Anaximander: And the Nature of Science
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Maybe Carlo Rovelli need not answer these questions or maybe he thinks these are questions not worth asking. In evolving the thinking of Thales, we’re told, Anaximander was not only the first human to argue that rain was caused by the observable movements of air and the heat of the sun rather than the intervention of gods – the kind of “natural wisdom” that was heretical enough to lead to the trial and death of Socrates 200 years later – he was, crucially, also the first thinker to make the case that the Earth was a body suspended in a void of space, within which the sun and stars did not form a canopy or ceiling but revolved.
A reasonable person can deduce that proper analysis of physical phenomena utilizing physical phenomena arrives at truth. Anaximander celebrates the radical lack of certainty that defines the scientific quest for knowledge. If Newton characterised himself as “standing on the shoulders of giants”, then the two men near the very base of that human pyramid were Anaximander and Thales of Miletus. I know it would not discredit his scientific inquiry or process and I trust Carlo Rovelli would agree. Continued scientific inquiry will reveal those aspects of the theories provided by Einstein and Heisenberg that are absolute truth.In this, Rovelli suggests, he sends perhaps his most potent message through the ages, “one that can serve as a warning to us today”. ACT Contact / FAQ About Events / Videos Merch / Subs Sign in/up Anaximander : And the Nature of Science Carlo Rovelli More by this author.
If I understand Carlo Rovelli’s position, there are absolute truths in each of these findings that cannot be undone even by following the type of scientific inquiry unleashed by Anaximander.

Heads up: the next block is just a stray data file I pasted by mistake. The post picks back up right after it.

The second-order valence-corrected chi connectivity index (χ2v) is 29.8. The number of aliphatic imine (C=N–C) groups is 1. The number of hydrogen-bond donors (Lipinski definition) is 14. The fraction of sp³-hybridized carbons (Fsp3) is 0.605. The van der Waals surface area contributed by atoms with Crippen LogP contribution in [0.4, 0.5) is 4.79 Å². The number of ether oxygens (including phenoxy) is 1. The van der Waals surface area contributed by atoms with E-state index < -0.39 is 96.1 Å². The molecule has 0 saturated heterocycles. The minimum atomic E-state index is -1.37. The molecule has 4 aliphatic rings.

He attributes Anaximander’s analysis of the physical world as wholly devoid of a metaphysical or religious system as though Anaximander did not or could not attribute some aspect of his existence or existence in general to factors not fully attainable through observation of physical phenomena. The first, Thales, one of the seven sages of ancient Greece, is often credited as the pioneer in applying deductive reasoning to geometry and astronomy; he used his mathematics, for example, to predict solar eclipses.
In my experience, working scientists often get history of science wrong - in this case, as it's arguably more history of philosophy, I can't say whether or not Carlo Rovelli is straying far from what's known to make his point, but what he has to say about the Greek philosopher Anaximander from the 6th century BC is fascinating. This new freedom to doubt received wisdom was crucial in Anaximander revealing what it took Chinese stargazers – advanced in many other respects – another 2,000 years to acknowledge: that the Earth was suspended in space. Carlo Rovelli's first book, now widely available in English, tells the origin story of scientific thinking: our rebellious ability to reimagine the world, again and again. Do recent observations of near death experiences offer valid answers to whether human beings have a soul?Rovelli thus works in this book a little like an archaeologist sifting a burial site for clues, finding reference points in later historical accounts by Pliny and Aristotle and Herodotus among others. Half of the book is a collection of thoughts of Rovelli about the role of science and its main characteristics: simple but important concepts. He examines Anaximander as a scientist interested in shedding light on the deep nature of scientific thinking, which Rovelli locates in his rebellious ability to reimagine the world again and again. In this elegant work, acclaimed physicist Carlo Rovelli brings to light the importance of Anaximander's overlooked legacy to modern science.
Photograph: Lanmas/Alamy View image in fullscreen An engraving of Anaximander: ‘the first human to argue that rain was caused by the observable movements of air and the heat of the sun rather than the intervention of gods’.